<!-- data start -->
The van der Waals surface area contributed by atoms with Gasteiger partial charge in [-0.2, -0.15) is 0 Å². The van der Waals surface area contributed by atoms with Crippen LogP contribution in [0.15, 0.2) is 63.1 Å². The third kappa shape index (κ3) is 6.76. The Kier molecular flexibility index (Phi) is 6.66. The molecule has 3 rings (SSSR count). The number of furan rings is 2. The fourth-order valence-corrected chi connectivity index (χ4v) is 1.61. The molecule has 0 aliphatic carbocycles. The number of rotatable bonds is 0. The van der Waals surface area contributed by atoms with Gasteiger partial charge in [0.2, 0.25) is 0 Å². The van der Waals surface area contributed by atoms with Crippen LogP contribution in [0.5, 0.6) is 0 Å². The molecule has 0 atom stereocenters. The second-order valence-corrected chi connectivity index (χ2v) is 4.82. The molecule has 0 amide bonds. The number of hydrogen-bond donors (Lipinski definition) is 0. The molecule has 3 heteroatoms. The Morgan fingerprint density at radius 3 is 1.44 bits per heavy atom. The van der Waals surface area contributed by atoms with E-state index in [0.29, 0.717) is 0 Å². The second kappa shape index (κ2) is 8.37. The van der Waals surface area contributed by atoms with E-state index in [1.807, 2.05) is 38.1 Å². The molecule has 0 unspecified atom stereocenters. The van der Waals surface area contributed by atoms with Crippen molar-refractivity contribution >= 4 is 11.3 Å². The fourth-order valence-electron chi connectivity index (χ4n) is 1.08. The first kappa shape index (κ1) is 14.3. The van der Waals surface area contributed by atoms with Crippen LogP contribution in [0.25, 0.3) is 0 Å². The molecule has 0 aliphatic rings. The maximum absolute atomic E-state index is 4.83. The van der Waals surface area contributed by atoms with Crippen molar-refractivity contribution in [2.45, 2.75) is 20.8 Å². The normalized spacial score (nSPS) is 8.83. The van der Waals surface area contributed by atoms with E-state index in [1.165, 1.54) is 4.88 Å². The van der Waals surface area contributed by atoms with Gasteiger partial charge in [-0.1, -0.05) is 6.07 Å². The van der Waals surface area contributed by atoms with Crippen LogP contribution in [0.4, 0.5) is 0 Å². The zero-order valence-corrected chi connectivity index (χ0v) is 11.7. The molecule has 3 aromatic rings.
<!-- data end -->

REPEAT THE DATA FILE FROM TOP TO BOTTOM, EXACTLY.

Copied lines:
The van der Waals surface area contributed by atoms with Gasteiger partial charge in [-0.2, -0.15) is 0 Å². The van der Waals surface area contributed by atoms with Crippen LogP contribution in [0.15, 0.2) is 63.1 Å². The third kappa shape index (κ3) is 6.76. The Kier molecular flexibility index (Phi) is 6.66. The molecule has 3 rings (SSSR count). The number of furan rings is 2. The fourth-order valence-corrected chi connectivity index (χ4v) is 1.61. The molecule has 0 aliphatic carbocycles. The number of rotatable bonds is 0. The van der Waals surface area contributed by atoms with Gasteiger partial charge in [0.2, 0.25) is 0 Å². The van der Waals surface area contributed by atoms with Crippen LogP contribution in [0.5, 0.6) is 0 Å². The molecule has 0 atom stereocenters. The second-order valence-corrected chi connectivity index (χ2v) is 4.82. The molecule has 0 amide bonds. The number of hydrogen-bond donors (Lipinski definition) is 0. The molecule has 3 heteroatoms. The Morgan fingerprint density at radius 3 is 1.44 bits per heavy atom. The van der Waals surface area contributed by atoms with E-state index in [0.29, 0.717) is 0 Å². The second kappa shape index (κ2) is 8.37. The van der Waals surface area contributed by atoms with E-state index in [1.807, 2.05) is 38.1 Å². The molecule has 0 unspecified atom stereocenters. The van der Waals surface area contributed by atoms with Crippen molar-refractivity contribution >= 4 is 11.3 Å². The fourth-order valence-electron chi connectivity index (χ4n) is 1.08. The first kappa shape index (κ1) is 14.3. The van der Waals surface area contributed by atoms with Crippen LogP contribution in [0.25, 0.3) is 0 Å². The molecule has 0 aliphatic rings. The maximum absolute atomic E-state index is 4.83. The van der Waals surface area contributed by atoms with Crippen molar-refractivity contribution in [2.45, 2.75) is 20.8 Å². The normalized spacial score (nSPS) is 8.83. The van der Waals surface area contributed by atoms with E-state index in [1.165, 1.54) is 4.88 Å². The van der Waals surface area contributed by atoms with Gasteiger partial charge in [-0.1, -0.05) is 6.07 Å². The van der Waals surface area contributed by atoms with Crippen LogP contribution in [0.4, 0.5) is 0 Å². The zero-order valence-corrected chi connectivity index (χ0v) is 11.7. The molecule has 3 aromatic rings.